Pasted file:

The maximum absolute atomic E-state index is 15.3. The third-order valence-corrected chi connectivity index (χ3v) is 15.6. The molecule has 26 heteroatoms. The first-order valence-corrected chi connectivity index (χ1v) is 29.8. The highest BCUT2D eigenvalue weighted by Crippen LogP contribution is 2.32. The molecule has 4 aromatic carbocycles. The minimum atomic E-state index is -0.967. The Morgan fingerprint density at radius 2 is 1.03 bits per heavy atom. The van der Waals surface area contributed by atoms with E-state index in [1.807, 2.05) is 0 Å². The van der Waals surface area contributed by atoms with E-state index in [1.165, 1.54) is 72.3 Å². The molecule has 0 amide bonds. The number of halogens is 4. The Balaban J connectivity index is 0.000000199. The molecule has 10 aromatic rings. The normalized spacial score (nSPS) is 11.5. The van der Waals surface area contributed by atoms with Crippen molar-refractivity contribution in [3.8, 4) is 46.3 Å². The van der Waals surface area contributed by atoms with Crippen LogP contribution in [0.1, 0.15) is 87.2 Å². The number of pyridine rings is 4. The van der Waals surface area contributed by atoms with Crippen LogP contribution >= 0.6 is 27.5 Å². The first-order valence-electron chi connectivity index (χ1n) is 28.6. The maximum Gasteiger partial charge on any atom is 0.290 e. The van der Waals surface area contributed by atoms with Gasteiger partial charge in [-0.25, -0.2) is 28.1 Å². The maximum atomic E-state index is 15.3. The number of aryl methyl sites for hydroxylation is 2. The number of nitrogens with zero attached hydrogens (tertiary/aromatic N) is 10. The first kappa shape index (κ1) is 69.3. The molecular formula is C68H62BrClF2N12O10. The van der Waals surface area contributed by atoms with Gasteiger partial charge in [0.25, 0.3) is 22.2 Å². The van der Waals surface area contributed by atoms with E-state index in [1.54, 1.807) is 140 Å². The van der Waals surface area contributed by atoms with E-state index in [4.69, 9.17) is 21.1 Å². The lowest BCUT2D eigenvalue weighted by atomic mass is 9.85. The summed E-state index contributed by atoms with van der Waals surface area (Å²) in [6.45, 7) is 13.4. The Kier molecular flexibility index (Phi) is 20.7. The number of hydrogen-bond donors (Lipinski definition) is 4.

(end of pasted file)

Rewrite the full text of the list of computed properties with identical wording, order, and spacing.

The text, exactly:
The maximum absolute atomic E-state index is 15.3. The third-order valence-corrected chi connectivity index (χ3v) is 15.6. The molecule has 26 heteroatoms. The first-order valence-corrected chi connectivity index (χ1v) is 29.8. The highest BCUT2D eigenvalue weighted by Crippen LogP contribution is 2.32. The molecule has 4 aromatic carbocycles. The minimum atomic E-state index is -0.967. The Morgan fingerprint density at radius 2 is 1.03 bits per heavy atom. The van der Waals surface area contributed by atoms with E-state index in [1.807, 2.05) is 0 Å². The van der Waals surface area contributed by atoms with E-state index in [1.165, 1.54) is 72.3 Å². The molecule has 0 amide bonds. The number of halogens is 4. The Balaban J connectivity index is 0.000000199. The molecule has 10 aromatic rings. The normalized spacial score (nSPS) is 11.5. The van der Waals surface area contributed by atoms with Crippen molar-refractivity contribution in [3.8, 4) is 46.3 Å². The van der Waals surface area contributed by atoms with Crippen LogP contribution in [0.1, 0.15) is 87.2 Å². The number of pyridine rings is 4. The van der Waals surface area contributed by atoms with Crippen LogP contribution >= 0.6 is 27.5 Å². The first-order valence-electron chi connectivity index (χ1n) is 28.6. The maximum Gasteiger partial charge on any atom is 0.290 e. The van der Waals surface area contributed by atoms with Gasteiger partial charge in [-0.25, -0.2) is 28.1 Å². The maximum atomic E-state index is 15.3. The number of aryl methyl sites for hydroxylation is 2. The number of nitrogens with zero attached hydrogens (tertiary/aromatic N) is 10. The first kappa shape index (κ1) is 69.3. The molecular formula is C68H62BrClF2N12O10. The van der Waals surface area contributed by atoms with Gasteiger partial charge in [0.25, 0.3) is 22.2 Å². The van der Waals surface area contributed by atoms with E-state index in [1.54, 1.807) is 140 Å². The van der Waals surface area contributed by atoms with E-state index in [4.69, 9.17) is 21.1 Å². The lowest BCUT2D eigenvalue weighted by atomic mass is 9.85. The summed E-state index contributed by atoms with van der Waals surface area (Å²) in [6.45, 7) is 13.4. The Kier molecular flexibility index (Phi) is 20.7. The number of hydrogen-bond donors (Lipinski definition) is 4.